« AnteriorContinuar »
And frew'd repentant afhes on its head.
Hub. But with my breath I can revive it, boy.
That mercy which fierce fire and iron extend,
Hub. Well, fee to live; I will not touch thine eye,
Yet am I fworn; and I did purpose, boy,
Arth. O, now you look like Hubert. All this while
Hub. Peace: no more. Adieu,
Your uncle muft not know but you are dead.
Arth. O heav'n! I thank you, Hubert.
Changes to the Court of England.
Enter King John, Pembroke, Salisbury, and other
K. John. H
ERE once again we fit, once again
And look'd upon, I hope, with chearful eyes.
Pemb. This once again, but that your highness pleas'd,
Was once fuperfluous; you were crown'd before,
Sal. Therefore, to be poffefs'd with double pomp,
To feek the beauteous eye of heav'n to garnish,
Hemb. But that your royal pleasure must be done, This act is as an ancient tale new told,
And in the last repeating troublesome :
Being urged at a time unseasonable.
Sal. In this the antique and well-noted face Of plain old form is much disfigured;
And, like a fhifted wind unto a fail,
It makes the course of thoughts to fetch about :
Makes found opinion fick, and truth fufpected,
Pemb. When workmen ftrive to do better than well, 2. They do confound their skill in covetousness; And oftentimes excufing of a fault
Doth make the fault the worfe by the excufe:
This This once againwas once fuperfluous.] This one time more was one time more than enough.
To guard a title that was
by their Avarice, but in an eager
As patches, fet upon a little breach,
Sal. To this effect, before you were new-crown'd,
Must make a stand at what your highness will.
K. John. Some reasons of this double coronation
Th' infranchisement of Arthur; whofe restraint
That the time's enemies may not have this
To your direction. Hubert, what news with you?
What we fo fear'd he had a charge to do.
Sal. The colour of the King doth come and go, Between his purpose and his confcience, Like heralds 'twixt two dreadful battles fet 7: His paffion is fo ripe, it needs must break.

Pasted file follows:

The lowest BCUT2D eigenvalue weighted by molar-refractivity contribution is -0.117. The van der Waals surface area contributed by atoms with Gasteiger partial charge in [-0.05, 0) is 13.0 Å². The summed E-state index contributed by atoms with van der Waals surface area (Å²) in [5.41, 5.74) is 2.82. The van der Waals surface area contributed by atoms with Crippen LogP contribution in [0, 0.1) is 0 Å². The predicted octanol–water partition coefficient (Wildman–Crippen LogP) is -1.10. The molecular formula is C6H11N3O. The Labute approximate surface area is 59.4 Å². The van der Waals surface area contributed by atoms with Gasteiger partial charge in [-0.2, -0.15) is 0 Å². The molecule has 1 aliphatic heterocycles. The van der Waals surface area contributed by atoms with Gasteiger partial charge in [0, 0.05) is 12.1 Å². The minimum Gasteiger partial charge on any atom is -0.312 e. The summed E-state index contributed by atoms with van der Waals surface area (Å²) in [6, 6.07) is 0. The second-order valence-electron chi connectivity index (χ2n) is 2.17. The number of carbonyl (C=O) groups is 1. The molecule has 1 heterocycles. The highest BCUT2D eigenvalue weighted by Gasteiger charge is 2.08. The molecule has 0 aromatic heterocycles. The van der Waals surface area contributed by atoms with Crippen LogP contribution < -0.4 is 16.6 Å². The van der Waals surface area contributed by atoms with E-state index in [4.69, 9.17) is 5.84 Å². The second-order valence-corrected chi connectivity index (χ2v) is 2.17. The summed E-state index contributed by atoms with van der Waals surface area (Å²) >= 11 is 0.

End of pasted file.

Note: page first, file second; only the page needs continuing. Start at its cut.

Pemb. And when it breaks, I fear will iffue thence The foul corruption of a fweet child's death.
K. John. We cannot hold mortality's strong hand. Good Lords, although my will to give is living, "The fuit which you demand is gone, and dead.
6 Between his purpose and his I have therefore ventur'd to read, confcience, ] Between his fent. confciousness of guilt, and his defign to conceal it by fair profeflions.
This Dr. Warburton has followed without much advantage; fet is not fixed, but only placed; heralds must be fet between battles in order to be sent between them.
And when it breaks, This is but an indelicate metaphor, taken from an impoftumated tumour.
He tells us, Arthur is deceas'd to-night.
Sal. Indeed, we fear'd, his sickness was past cure. Pemb. Indeed, we heard how near his death he was, Before the child himfelf felt he was fick.
This must be anfwer'd, either here, or hence.
K. John. Why do you bend fuch folemn brows on me?
Think you, I bear the fhears of destiny?
That blood, which own'd the breadth of all this ifle,
K. John. They burn in indignation; I repent.
Enter a Meffenger.
A fearful eye thou haft; where is that blood,
So foul a fky clears not without a storm;
Was levy'd in the body of a land.
From France to England.-] king afks bow all goes in France, the meffenger catches the
word goes, and anfwers, that whatever is in France goes now into England.